A matter of life and breath

By  Janet Malone, CND, Catholic Register Special
  • April 26, 2007
Do you know what it’s like not to be able to breathe effortlessly? Do you have a loved one who has respiratory problems? Polluted air contributes to these serious problems. We can live without food and water for a period of time but we cannot live without air.

For Canadian environmentalist David Suzuki, “air is the matrix that joins all life together. Every breath is a sacrament, an affirmation of our connection with all other living things, a renewal of our link with our ancestors and a contribution to generations yet to come.” Each of us has contributed to the increase of respiratory and other health problems by the unnecessary idling of our fossil fuel vehicles and their carbon dioxide emissions. What better way to celebrate Earth Day on April 22 than with a personal commitment to do our part for good air quality and the respiratory health of our loved ones, including Mother Earth.

Greenhouse gases (water vapour, the most powerful greenhouse gas, and carbon dioxide, the most abundant one) trap heat near the earth’s surface. Energy stored over millions of years in the form of coal, gas and oil, when released suddenly into the atmosphere, causes global warming with the pass-along effect. Snow and glaciers reflect sunlight but sea water absorbs it. With the decrease of polar snow, glaciers and ice caps, more of the sun’s energy is retained by the sea, contributing to warmer waters and climate change. Global warming is the sum of the different weather pattern changes that affect life as we know it in our ecosystems.

Fossil fuels (coal, petroleum, oil-based fuels and natural gas) are the leading manufacturers of carbon dioxide. We produce carbon dioxide whenever we burn fossil fuels in our homes and vehicles. It stays in the atmosphere a long time: around 56 per cent of all carbon dioxide emissions caused by our burning fossil fuels is still in the atmosphere and this gas is both the direct and indirect cause of about 80 per cent of all global warming. Three gases, nitrogen (78 per cent), oxygen (20.9 per cent) and argon (0.9 per cent) comprise over 99.5 per cent of the air we breathe. One of the remaining trace gases, ozone, is vital to our life on this planet. The ozone layer in the upper atmosphere is what protects us from ultraviolet radiation which damages the molecules essential for life, particularly the DNA molecules found in every living cell. The ozone layer, our planetary “sunscreen”, is being jeopardized by greenhouse gases that have created large holes in it.  

Al Gore’s eco-documentary, An Inconvenient Truth, for which he received a 2007 Oscar, is based on bona fide scientific data and the support of most of the world’s scientists.  Graphically, Gore reminds us of a number of inconvenient truths about what our consumeristic lifestyle is doing to the planet:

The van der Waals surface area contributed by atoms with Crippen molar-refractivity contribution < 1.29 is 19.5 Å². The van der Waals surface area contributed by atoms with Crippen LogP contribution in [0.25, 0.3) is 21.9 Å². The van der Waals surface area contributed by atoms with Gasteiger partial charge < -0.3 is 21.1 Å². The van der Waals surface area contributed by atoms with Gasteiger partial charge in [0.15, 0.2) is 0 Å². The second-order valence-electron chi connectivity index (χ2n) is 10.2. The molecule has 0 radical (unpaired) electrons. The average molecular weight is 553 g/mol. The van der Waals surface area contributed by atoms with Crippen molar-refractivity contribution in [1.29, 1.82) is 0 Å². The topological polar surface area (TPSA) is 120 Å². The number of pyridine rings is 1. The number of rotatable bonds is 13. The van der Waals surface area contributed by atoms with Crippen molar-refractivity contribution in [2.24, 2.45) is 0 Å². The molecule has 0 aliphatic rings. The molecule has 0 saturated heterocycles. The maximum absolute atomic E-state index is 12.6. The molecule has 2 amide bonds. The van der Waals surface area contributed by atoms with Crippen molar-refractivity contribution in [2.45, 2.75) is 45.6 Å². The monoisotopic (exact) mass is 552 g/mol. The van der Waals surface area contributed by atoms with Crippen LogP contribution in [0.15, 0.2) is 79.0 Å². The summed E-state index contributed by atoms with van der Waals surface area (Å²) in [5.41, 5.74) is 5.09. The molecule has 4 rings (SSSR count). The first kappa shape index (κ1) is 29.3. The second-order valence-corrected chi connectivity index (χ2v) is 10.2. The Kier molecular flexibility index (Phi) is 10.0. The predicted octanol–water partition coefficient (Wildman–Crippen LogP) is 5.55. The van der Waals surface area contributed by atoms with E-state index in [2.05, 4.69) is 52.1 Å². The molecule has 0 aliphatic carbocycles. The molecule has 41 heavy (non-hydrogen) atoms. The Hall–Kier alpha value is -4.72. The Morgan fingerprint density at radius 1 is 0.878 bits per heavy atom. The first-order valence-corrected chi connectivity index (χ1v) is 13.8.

Glaciers and lakes are shrinking, polar snow and ice are melting, shorelines are receding, indicating that carbon dioxide is higher than ever before. There is a cyclical pattern to the ups and downs of carbon dioxide but, in recent years, we have seen ever-increasing amounts of this gas. The 10 warmest years in history have been in the last 14 years and in the late 1990s, the northern hemisphere was the warmest it had been in 2,000 years.

In 2005, South America experienced its first hurricane, while Japan and the Pacific are setting records for typhoons. Hurricane Katrina caused catastrophic damage when it passed over Florida, then doubled back over the Gulf, picking up strength from unusually warm Gulf waters before it hit New Orleans.

Natural Resources Canada and its Office of Energy Efficiency provide many practical ideas about what we, as average citizens, can do to cut down on greenhouse gas emissions. In its interactive web site, you can enter in your municipality to determine how much carbon dioxide you produce there on a daily basis: When I entered “Charlottetown,” I learned that if every driver of a light-duty vehicle avoided idling for five minutes a day, the city could prevent 6.921 tonnes of carbon dioxide from entering the atmosphere daily (that’s 2,522.18 tonnes yearly or enough carbon dioxide to fill 429 gymnasiums). 

1) Reduce warm-up idling to 30 seconds; no more is needed with today’s vehicles.

2) Turn off your engine if you are going to be stopped more than 10 seconds (except in traffic).

3) Avoid using a remote car starter, which encourages unnecessary idling.

4) Use a block heater with an automatic timer for below freezing temperatures.

5) Be an advocate for reduced idling: pass on this information to at least one other person. Let us be proactive rather than reactive.
(Malone, a member of the Congregation of Notre Dame, writes from Prince Edward Island.)

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